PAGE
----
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Tax Law

Real Estate Assessment Controversy Continues in Pennsylvania

Following the earlier decision by Pennsylvania’s Supreme Court declaring Allegheny County’s real estate assessment system to be unconstitutional and calling into question the assessment systems used by other counties throughout Pennsylvania, Pepper is providing this update about how this decision impacts anyone that owns or rents property in Pennsylvania.
What Is a Base Year System?
A base year is the year used as the beginning or reference year for establishing a property’s assessment. For example, Allegheny County’s 2002 base year establishes property assessments based on the property’s 2002 value. In contrast, for example, Berks County operates on a 1994 base year, the last year Berks County reassessed. As a result, the base year system of taxation freezes the property’s assessment until the completion of a countywide reassessment. It is this frozen-in-time assessment that determines the amount that a property owner pays in property taxes.
What Is Next in Allegheny County?
On April 29, 2009, the Pennsylvania Supreme Court decided that Allegheny County’s base year system of property taxation is unconstitutional. Accordingly, Allegheny County has to reassess. Judge Wettick will hold a hearing on June 3, 2009 to establish a timetable for Allegheny County to reassess all properties in the county. Reportedly, Allegheny County Executive Dan Onorato is considering “other options” to completing a countywide reassessment, such as:
  • lobbying state legislators to change assessment laws so that the same assessment laws apply with equal force to all counties
  • filing a federal lawsuit if the state legislators choose not to implement a statewide uniform assessment system, and, if all else fails
  • requesting the state to impose an arrest on reassessments.
The court ordered a reassessment of all properties in Allegheny County, meaning that the assessment of your Allegheny County properties will change. This will, in turn, cause your total real estate taxes to change.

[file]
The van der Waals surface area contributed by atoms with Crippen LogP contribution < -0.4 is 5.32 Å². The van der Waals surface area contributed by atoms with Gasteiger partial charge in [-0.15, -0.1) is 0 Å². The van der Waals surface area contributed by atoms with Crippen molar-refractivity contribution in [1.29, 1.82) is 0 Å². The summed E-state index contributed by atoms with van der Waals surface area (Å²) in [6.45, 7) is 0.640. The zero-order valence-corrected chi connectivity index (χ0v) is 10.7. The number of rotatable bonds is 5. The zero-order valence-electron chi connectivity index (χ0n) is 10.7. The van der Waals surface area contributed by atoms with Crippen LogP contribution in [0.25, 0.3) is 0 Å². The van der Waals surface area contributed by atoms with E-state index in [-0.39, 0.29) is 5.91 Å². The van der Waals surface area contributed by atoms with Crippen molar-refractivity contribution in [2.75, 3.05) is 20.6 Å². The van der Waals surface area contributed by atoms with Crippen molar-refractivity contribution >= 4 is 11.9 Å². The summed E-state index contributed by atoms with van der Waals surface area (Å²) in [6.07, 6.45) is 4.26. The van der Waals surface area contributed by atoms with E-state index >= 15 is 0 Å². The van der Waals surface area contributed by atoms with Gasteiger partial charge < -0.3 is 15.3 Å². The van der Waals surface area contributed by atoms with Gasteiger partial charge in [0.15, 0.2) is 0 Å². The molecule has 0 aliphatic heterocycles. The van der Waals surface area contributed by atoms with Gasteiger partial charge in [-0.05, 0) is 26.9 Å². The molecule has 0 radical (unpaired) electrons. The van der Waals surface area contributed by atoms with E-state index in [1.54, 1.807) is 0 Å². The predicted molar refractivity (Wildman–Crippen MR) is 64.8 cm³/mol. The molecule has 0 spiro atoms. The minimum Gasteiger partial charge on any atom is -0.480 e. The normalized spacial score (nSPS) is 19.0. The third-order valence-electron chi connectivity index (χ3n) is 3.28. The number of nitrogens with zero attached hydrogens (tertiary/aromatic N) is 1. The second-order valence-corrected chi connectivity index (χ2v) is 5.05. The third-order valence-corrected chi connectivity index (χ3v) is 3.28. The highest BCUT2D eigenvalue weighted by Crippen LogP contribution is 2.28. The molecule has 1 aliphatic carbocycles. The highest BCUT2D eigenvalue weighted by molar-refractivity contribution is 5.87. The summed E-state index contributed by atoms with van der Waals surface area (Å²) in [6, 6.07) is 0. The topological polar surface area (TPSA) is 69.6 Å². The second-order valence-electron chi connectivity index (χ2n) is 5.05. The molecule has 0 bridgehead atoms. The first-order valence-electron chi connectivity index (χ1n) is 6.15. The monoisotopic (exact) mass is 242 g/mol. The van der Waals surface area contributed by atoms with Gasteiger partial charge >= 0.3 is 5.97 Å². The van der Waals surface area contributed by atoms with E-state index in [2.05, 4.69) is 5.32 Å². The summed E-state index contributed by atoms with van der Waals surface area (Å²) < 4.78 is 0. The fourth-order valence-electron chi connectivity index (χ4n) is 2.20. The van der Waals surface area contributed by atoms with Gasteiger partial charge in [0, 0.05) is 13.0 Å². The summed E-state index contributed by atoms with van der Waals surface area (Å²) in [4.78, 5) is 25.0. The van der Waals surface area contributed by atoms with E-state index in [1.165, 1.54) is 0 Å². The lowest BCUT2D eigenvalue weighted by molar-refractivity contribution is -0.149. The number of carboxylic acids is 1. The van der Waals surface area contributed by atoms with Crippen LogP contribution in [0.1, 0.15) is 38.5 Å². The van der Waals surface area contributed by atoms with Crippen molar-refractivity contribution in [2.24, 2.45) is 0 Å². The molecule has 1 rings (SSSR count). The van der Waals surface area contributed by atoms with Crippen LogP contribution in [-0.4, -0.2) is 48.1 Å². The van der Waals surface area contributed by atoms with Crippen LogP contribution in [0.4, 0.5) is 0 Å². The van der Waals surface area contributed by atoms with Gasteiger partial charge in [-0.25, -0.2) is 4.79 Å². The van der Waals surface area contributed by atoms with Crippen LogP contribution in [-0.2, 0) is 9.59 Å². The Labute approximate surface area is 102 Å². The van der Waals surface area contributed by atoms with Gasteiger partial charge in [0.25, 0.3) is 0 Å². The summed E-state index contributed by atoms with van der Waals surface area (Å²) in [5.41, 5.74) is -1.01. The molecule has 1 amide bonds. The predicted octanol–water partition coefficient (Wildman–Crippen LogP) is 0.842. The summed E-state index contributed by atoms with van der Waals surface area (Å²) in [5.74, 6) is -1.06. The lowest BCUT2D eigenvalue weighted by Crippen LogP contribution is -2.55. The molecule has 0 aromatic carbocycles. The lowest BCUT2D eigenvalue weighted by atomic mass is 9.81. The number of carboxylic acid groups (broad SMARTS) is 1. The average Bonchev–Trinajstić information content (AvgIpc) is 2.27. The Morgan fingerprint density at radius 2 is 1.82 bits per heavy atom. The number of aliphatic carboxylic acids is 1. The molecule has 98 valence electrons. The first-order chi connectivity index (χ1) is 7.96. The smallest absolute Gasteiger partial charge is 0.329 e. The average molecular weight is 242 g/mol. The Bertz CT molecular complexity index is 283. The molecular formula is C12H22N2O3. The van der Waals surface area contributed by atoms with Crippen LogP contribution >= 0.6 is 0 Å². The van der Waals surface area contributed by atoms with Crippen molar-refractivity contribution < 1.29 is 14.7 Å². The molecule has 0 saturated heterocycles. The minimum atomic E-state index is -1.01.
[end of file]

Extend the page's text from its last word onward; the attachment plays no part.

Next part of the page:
What Is Happening in the Rest of Pennsylvania?
The Supreme Court did not expressly direct the other 66 counties in Pennsylvania to reassess, but many of the counties are analyzing their assessment procedures. The Supreme Court’s decision implies that counties that use a base year system of taxation would be wise to reassess if many years have passed since the last reassessment. Specifically, the Supreme Court cited several counties that had not reassessed in many years, such as Blair County (last reassessment in 1958), Butler County (1969), Lackawanna County (1973) and Forest County (1974).
If you pay real estate taxes on properties in any of Pennsylvania's counties outside of Allegheny County, you also may see changes in your assessments and real estate taxes because most counties have been approaching real estate assessment the same way that the court found to be unconstitutional in Pennsylvania. In response, many Pennsylvania counties are examining the Supreme Court decision and determining whether they also will reassess. When and if other counties reassess, your assessments and taxes also will change.
Pepper will update clients on developments on this issue. In the meantime, if you have any questions about the status of Pennsylvania’s real estate assessment system and how it relates to the specifics of your property, please contact Dusty Elias Kirk or Sharon F. DiPaolo.
The material in this publication is based on laws, court decisions, administrative rulings and congressional materials, and should not be construed as legal advice or legal opinions on specific facts. The information in this publication is not intended to create, and the transmission and receipt of it does not constitute, a lawyer-client relationship.
This article is republished with permission of Pepper Hamilton, LLP. Further duplication without the permission of Pepper Hamilton, LLP is prohibited. All rights reserved.